I am new to Austin. I just moved to town, and what a time to move! I was most recently living in Doha, Qatar and have been in Austin for just over a month. It is always a challenge to move across oceans, build a new life, learn a new job, learn the ins and outs of a new office, learn the identity of a new institution, find a place to live and track my inbound shipment. Try doing all of this remotely during a worldwide pandemic, the likes of which the world hasn’t seen for 100 years.
Held hostage by my internet bandwidth, I have had to establish new routines in my new normal. Being holed up in a foreign place, being unfamiliar with my surroundings, not knowing anyone in the locale, and not knowing where anything is, is not a foreign feeling for me. I grew up all around the world, and with each move, there were always the feelings of loss, grief, frustration and stress. It was always most pronounced during the arrival phase of the move. But, once time had passed and my family and I would learn the idiosyncrasies of our new locale, those feelings would dissipate. Then, our shipment would arrive and we would slowly start to claim ownership of a space. We would build a home. Once we were surrounded by our things, this was our place, this was our home.
Home, for me, was always where my family was and where my bed was. It didn’t feel like I belonged and the situation didn’t feel real until my things were in my room, my posters were on my wall, and my books and DVDs were in their place on my shelves.
Right now, I am lacking all of that. My shipment is somewhere in the Indian Ocean and my nearest family member is over 8,000 miles away. I don’t have any of my old references to rely on. This move is a lot different than anything that I have had to do before. It isn’t like leaving home for college. There is no RA to make cheesy name badges to put on my door. I am by myself, and need to look inward for stability.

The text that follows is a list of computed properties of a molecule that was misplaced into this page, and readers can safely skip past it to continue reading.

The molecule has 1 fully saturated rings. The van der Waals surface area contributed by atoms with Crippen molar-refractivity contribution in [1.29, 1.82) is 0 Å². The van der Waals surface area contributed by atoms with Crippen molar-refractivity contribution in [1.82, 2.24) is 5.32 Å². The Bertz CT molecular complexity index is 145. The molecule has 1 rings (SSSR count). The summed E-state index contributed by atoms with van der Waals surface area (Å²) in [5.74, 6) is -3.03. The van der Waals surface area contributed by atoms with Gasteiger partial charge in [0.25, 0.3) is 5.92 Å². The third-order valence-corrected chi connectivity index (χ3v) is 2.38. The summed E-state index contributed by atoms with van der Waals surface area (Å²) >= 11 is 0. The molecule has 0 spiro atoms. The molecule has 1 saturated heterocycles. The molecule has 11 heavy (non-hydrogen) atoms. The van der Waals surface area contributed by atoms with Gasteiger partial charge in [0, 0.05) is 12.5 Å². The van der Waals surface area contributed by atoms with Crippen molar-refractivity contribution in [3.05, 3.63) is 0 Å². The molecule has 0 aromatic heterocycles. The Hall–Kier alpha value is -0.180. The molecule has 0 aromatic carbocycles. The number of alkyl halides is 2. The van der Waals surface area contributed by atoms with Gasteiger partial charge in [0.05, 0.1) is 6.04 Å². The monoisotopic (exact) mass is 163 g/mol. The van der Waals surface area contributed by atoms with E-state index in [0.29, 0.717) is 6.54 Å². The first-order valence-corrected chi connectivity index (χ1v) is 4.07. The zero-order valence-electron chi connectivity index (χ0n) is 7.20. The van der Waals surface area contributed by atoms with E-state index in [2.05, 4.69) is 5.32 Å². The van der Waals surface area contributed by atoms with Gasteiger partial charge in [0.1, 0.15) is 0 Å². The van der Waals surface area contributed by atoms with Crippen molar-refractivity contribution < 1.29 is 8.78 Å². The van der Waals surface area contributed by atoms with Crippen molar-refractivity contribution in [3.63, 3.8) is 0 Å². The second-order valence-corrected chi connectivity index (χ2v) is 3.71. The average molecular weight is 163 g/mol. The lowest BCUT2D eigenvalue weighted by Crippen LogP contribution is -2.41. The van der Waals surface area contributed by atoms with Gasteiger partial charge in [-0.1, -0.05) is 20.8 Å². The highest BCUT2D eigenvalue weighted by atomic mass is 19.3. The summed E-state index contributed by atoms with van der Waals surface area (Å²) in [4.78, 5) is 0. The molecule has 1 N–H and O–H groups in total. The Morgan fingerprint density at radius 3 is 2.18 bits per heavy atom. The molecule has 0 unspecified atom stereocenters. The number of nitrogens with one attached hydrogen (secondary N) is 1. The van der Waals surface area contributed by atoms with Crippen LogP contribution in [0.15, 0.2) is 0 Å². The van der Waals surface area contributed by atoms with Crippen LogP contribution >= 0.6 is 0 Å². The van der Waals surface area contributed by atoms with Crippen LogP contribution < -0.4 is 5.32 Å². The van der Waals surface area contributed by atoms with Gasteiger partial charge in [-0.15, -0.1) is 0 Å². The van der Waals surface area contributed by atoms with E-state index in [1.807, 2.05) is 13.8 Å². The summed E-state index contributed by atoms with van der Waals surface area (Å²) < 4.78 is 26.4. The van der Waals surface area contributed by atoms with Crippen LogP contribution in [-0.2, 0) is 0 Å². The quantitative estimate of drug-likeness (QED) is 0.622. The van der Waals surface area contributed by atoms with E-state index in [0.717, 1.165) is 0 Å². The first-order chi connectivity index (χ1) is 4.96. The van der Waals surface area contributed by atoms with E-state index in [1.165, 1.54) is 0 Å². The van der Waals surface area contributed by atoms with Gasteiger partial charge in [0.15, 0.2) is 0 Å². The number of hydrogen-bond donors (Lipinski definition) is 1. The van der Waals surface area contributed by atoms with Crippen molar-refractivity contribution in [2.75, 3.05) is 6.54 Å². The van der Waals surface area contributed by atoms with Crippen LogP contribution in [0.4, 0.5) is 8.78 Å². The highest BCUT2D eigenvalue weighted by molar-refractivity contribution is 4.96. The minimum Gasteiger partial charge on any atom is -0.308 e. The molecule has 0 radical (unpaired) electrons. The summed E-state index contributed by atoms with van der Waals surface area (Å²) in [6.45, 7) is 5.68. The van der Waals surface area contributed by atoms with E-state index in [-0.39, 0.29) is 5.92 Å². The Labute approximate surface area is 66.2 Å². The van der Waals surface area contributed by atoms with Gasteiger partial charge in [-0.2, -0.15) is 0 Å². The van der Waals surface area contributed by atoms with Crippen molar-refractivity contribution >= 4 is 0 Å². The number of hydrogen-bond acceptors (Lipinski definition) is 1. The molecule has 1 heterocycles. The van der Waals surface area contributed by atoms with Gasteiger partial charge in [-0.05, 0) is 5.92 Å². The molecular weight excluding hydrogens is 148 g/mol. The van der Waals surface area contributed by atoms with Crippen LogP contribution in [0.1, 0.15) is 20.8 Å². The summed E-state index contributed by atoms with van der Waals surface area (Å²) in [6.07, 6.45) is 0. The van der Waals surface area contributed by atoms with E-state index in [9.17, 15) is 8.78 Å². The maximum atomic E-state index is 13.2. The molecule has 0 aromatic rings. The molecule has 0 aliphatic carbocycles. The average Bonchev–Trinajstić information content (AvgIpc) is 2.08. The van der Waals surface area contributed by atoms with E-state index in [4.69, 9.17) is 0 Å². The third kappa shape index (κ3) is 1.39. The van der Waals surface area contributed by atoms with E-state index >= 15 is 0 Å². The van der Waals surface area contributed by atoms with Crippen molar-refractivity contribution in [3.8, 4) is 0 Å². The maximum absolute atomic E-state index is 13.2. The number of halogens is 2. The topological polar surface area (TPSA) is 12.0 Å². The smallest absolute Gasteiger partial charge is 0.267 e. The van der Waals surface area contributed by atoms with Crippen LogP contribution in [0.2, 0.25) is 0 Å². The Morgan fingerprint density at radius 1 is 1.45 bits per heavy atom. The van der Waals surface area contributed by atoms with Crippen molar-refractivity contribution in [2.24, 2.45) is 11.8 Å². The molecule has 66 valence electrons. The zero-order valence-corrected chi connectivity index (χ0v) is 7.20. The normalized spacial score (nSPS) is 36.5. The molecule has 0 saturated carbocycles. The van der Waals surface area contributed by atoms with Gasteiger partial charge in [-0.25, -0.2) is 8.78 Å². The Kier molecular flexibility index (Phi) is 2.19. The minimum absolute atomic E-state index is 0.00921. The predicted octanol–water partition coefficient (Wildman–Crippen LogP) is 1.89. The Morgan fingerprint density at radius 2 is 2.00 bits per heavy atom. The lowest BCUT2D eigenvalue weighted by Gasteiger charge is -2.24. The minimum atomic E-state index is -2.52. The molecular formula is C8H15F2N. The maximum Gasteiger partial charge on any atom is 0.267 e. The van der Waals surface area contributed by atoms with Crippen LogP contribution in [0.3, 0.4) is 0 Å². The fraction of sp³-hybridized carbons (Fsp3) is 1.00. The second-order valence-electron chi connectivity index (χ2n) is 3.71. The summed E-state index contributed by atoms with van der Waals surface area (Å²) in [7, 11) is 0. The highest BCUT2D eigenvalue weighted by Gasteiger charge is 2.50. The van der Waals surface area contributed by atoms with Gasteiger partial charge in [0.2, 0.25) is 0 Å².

What am I going to do to establish a new normal? I won’t completely jettison the traditions that were important to my family, but rather adapt them to my new reality.
I grew up in a multinational and multicultural household, where my father was American and my mother was Australian. This meant that we had double the holidays! We grew up celebrating 4th of July and Australia Day, Thanksgiving and Christmas-in-July. There was one holiday that was always quite important to me as a kid, ANZAC Day. Historically, ANZAC Day commemorates the WWI Battle of Gallipoli, where Australians and New Zealanders fought the Ottoman Empire in modern day Turkey.
It was a military disaster and left thousands dead and wounded. But, it was the catalyst that resulted in the creation of the Australian identity. It was the first significant time that people from the newly independent colonies fought as one. They weren’t engaged as New South Welshman, Vics, or Queenslanders, they were Australians.
Thus, along with the armed forces, the notion of simply being Australian itself also received its baptism by fire. ANZAC Day is held every year on April 25th, the anniversary of the battle. It is a day that Australians pause and reflect on the sacrifice that many Australians have made, and it is somewhat akin to Veteran’s Day in the United States.
It is a day for remembrance, it is a day for friendship, it is a day of thanks. At dawn, Australians attend a memorial service, and my family was no different. We would go to the dawn service wherever we lived, pause, and remember. Afterward, we’d eat our fill of ANZAC biscuits and watch the ANZAC Test, a rugby league match between Australia and New Zealand.
ANZAC Day has always been dear to me. But, it has become even more so after the loss of my grandfather Pary, one of the people that I love, respect and cherish the most. How does one celebrate in a new city, new locale, not knowing the Australian community and during a pandemic with strict social distancing guidelines? Even in Australia, the service is banned due to public health efforts.
But, there has been a call that every Australian gather on their verandas, porches, landings, driveways or on their balconies and play the Last Post. I won’t be any different. At 6:00 am, at sunup, I’ll be on my balcony. After playing the Last Post on my phone, I’ll be thinking of LAC John Robert James, who served in the Royal Australian Air Force during WWII.
In the minute of silence I’ll say, “Thanks, Pary.” And from somewhere, I know I’ll hear his “Yep, righto.”
This post was contributed by Colby Seay, Education Abroad Program Coordinator.